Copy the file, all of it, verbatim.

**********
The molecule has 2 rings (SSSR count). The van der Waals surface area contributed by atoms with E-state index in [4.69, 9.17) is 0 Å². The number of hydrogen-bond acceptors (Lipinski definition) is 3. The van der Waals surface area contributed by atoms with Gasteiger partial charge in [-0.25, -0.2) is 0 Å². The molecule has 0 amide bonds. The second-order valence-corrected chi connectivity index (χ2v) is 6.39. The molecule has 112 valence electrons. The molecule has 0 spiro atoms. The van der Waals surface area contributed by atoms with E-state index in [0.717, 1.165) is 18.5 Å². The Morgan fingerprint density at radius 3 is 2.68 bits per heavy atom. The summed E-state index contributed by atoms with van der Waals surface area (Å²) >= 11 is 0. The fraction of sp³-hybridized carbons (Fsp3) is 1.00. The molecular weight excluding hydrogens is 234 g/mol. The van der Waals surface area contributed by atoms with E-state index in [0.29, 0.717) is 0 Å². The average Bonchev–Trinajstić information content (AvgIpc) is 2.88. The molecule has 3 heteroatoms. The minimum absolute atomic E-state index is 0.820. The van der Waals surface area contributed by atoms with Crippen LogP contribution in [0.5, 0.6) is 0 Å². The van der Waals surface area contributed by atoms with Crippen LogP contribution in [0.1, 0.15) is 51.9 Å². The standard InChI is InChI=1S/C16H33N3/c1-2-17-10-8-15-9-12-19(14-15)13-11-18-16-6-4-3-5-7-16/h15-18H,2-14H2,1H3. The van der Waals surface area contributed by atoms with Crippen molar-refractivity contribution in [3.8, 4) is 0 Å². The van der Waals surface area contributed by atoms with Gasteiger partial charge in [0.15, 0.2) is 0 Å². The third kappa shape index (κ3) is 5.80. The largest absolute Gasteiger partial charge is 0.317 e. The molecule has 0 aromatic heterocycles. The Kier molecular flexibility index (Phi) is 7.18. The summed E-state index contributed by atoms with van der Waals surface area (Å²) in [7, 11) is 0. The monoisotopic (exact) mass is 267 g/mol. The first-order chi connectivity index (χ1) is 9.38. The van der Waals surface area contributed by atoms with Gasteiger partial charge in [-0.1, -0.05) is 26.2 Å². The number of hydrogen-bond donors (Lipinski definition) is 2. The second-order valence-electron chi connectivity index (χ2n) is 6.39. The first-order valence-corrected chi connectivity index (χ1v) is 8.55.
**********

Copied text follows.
The molecule has 2 rings (SSSR count). The van der Waals surface area contributed by atoms with E-state index in [4.69, 9.17) is 0 Å². The number of hydrogen-bond acceptors (Lipinski definition) is 3. The van der Waals surface area contributed by atoms with Gasteiger partial charge in [-0.25, -0.2) is 0 Å². The molecule has 0 amide bonds. The second-order valence-corrected chi connectivity index (χ2v) is 6.39. The molecule has 112 valence electrons. The molecule has 0 spiro atoms. The van der Waals surface area contributed by atoms with E-state index in [0.717, 1.165) is 18.5 Å². The Morgan fingerprint density at radius 3 is 2.68 bits per heavy atom. The summed E-state index contributed by atoms with van der Waals surface area (Å²) >= 11 is 0. The fraction of sp³-hybridized carbons (Fsp3) is 1.00. The molecular weight excluding hydrogens is 234 g/mol. The van der Waals surface area contributed by atoms with E-state index in [0.29, 0.717) is 0 Å². The average Bonchev–Trinajstić information content (AvgIpc) is 2.88. The molecule has 3 heteroatoms. The minimum absolute atomic E-state index is 0.820. The van der Waals surface area contributed by atoms with Crippen LogP contribution in [0.5, 0.6) is 0 Å². The van der Waals surface area contributed by atoms with Crippen LogP contribution in [0.1, 0.15) is 51.9 Å². The standard InChI is InChI=1S/C16H33N3/c1-2-17-10-8-15-9-12-19(14-15)13-11-18-16-6-4-3-5-7-16/h15-18H,2-14H2,1H3. The van der Waals surface area contributed by atoms with Crippen molar-refractivity contribution in [3.8, 4) is 0 Å². The van der Waals surface area contributed by atoms with Gasteiger partial charge in [0.15, 0.2) is 0 Å². The third kappa shape index (κ3) is 5.80. The largest absolute Gasteiger partial charge is 0.317 e. The molecule has 0 aromatic heterocycles. The Kier molecular flexibility index (Phi) is 7.18. The summed E-state index contributed by atoms with van der Waals surface area (Å²) in [7, 11) is 0. The monoisotopic (exact) mass is 267 g/mol. The first-order chi connectivity index (χ1) is 9.38. The van der Waals surface area contributed by atoms with Gasteiger partial charge in [-0.1, -0.05) is 26.2 Å². The number of hydrogen-bond donors (Lipinski definition) is 2. The second-order valence-electron chi connectivity index (χ2n) is 6.39. The first-order valence-corrected chi connectivity index (χ1v) is 8.55.